Teachers need training to provide high-quality sexuality education to adolescents. The recent release of a new Australian health curriculum provides a timely opportunity to examine the experiences of Australian sexuality education teachers since the release of this curriculum.
Australian teachers who had taught sexuality education since the 2015 release of the national health curriculum (N = 239) participated in this cross-sectional survey between 2017 and 2018. Survey items investigated teaching and training experiences; comfort with, and hours spent teaching, sexuality education; and the topics taught. Analyses included comparative means, correlations, and a standard multiple regression.
Half of the sample taught health while the other half taught seven other subjects. Teachers who had received any training or professional development had higher scores on having had the “right” training (all ps < 0.005) and spent more hours on delivery of sexuality education (p ≤ 0.001); 10–20 h or more of training was more strongly affirmed as useful. Earlier training or professional development increased overall comfort, and comfort was the biggest predictor of increased content delivered (beta = − 0.278, p = 0.001). Training after new curricular requirements only aided comfort around “new material,” specifically, gender and sexual diversity (p = 0.007).
This study confirms that the amount and types of training received, perceived usefulness of that training, comfort delivering various parts of the curriculum, and the time spent in the classroom delivering sexuality education all support the delivery of high-quality sexuality education in schools.
Results indicate that any Australian teacher could be required to teach sexuality education. Therefore, universities should supply pre-service teacher training in sexuality education across all degree programs. Education leaders should supply early professional development for new sexuality education teachers to enhance overall comfort, and subsequent professional development focused on “new material” or updates.
This is a preview of subscription content, access via your institution.
Buy single article
Instant access to the full article PDF.
Price excludes VAT (USA)
Tax calculation will be finalised during checkout.
ACARA. (2016a). https://www.acara.edu.au/curriculum/foundation-year-10/learning-areas-subjects/health-and-physical-education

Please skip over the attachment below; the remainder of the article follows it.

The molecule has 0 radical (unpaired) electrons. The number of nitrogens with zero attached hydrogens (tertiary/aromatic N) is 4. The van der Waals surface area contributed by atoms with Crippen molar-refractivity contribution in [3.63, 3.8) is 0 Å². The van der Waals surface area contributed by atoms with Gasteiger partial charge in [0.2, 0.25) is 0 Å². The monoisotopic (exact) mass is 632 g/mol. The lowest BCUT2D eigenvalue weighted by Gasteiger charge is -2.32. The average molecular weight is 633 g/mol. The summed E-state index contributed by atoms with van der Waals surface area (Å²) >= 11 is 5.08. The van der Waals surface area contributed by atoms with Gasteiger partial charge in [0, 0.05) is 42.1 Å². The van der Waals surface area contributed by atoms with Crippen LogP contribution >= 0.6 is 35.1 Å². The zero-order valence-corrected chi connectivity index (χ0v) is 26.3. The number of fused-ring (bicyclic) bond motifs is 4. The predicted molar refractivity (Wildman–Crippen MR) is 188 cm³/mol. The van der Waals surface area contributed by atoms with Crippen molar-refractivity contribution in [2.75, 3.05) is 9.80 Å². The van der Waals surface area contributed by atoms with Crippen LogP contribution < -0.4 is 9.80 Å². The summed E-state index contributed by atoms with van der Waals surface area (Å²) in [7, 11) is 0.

ACARA. (2016b). Retrieved from https://www.acara.edu.au/curriculum/foundation-year-10/learning-areas-subjects
ACARA. (2020). Curriculum review: Process paper version 1.0. Retrieved from https://www.acara.edu.au/docs/default-source/curriculum/curriculum-review-process-paper-31-august-2020.pdf
Australian Institute for Teaching and School Leadership. (2015). Accreditation of initial teacher education programs in Australia. Retrieved from Melbourne: https://www.aitsl.edu.au/docs/default-source/national-policy-framework/accreditation-of-initial-teacher-education-programs-in-australia.pdf?sfvrsn=e87cff3c_28
Barr, E. M., Goldfarb, E. S., Russell, S., Seabert, D., Wallen, M., & Wilson, K. L. (2014). Improving sexuality education: The development of teacher-preparation standards. Journal of School Health, 84(6), 396–415.
Breuner, C. C., & Mattson, G. (2016). Committee on Psychological Aspects of Child and Family Health. Sexuality education for children and adolescents Pediatrics 138 2 e20161348
Burns, S., & Hendriks, J. (2018). Sexuality and relationship education training to primary and secondary school teachers: An evaluation of provision in Western Australia. Sex Education, 18(6), 672–688.
Byrne, J., Shepherd, J., Dewhirst, S., Pickett, K., Speller, V., Roderick, P., & Almond, P. (2015). Pre-service teacher training in health and well-being in England: The state of the nation. European Journal of Teacher Education, 38(2), 217–233.
Carman, M., Mitchell, A., Schlichthorst, M., & Smith, A. (2011). Teacher training in sexuality education in Australia: How well are teachers prepared for the job? Sexual Health, 8(3), 269–271.
Carmody, M. (2015). Sex, Ethics, and Young People: Palgrave Macmillan.
Cohen, J. N., Byers, E. S., & Sears, H. A. (2012). Factors affecting Canadian teachers’ willingness to teach sexual health education. Sex Education, 12(3), 299–316.
Collier-Harris, C. A., & Goldman, J. D. G. (2017). Could Australia have its own teacher professional standards for teaching relationships and sexuality education? Sex Education, 17(5), 512–528.
Dewhirst, S., Pickett, K., Speller, V., Shepherd, J., Byrne, J., Almond, P., & Roderick, P. (2013). Are trainee teachers being adequately prepared to promote the health and well-being of school children? A survey of current practice. Journal of Public Health, 36(3), 467–475.
Duffy, B., Fotinatos, N., Smith, A., & Burke, J. (2013). Puberty, health and sexual education Australian regional primary schools: Year 5 and 6 teacher perceptions. Sex Education, 13(2), 186–203.
Ezer, P., Jones, T., Fisher, C. M., & Power, J. (2019). A critical discourse analysis of sexuality education in the Australian curriculum. Sex Education, 19(5), 551–567.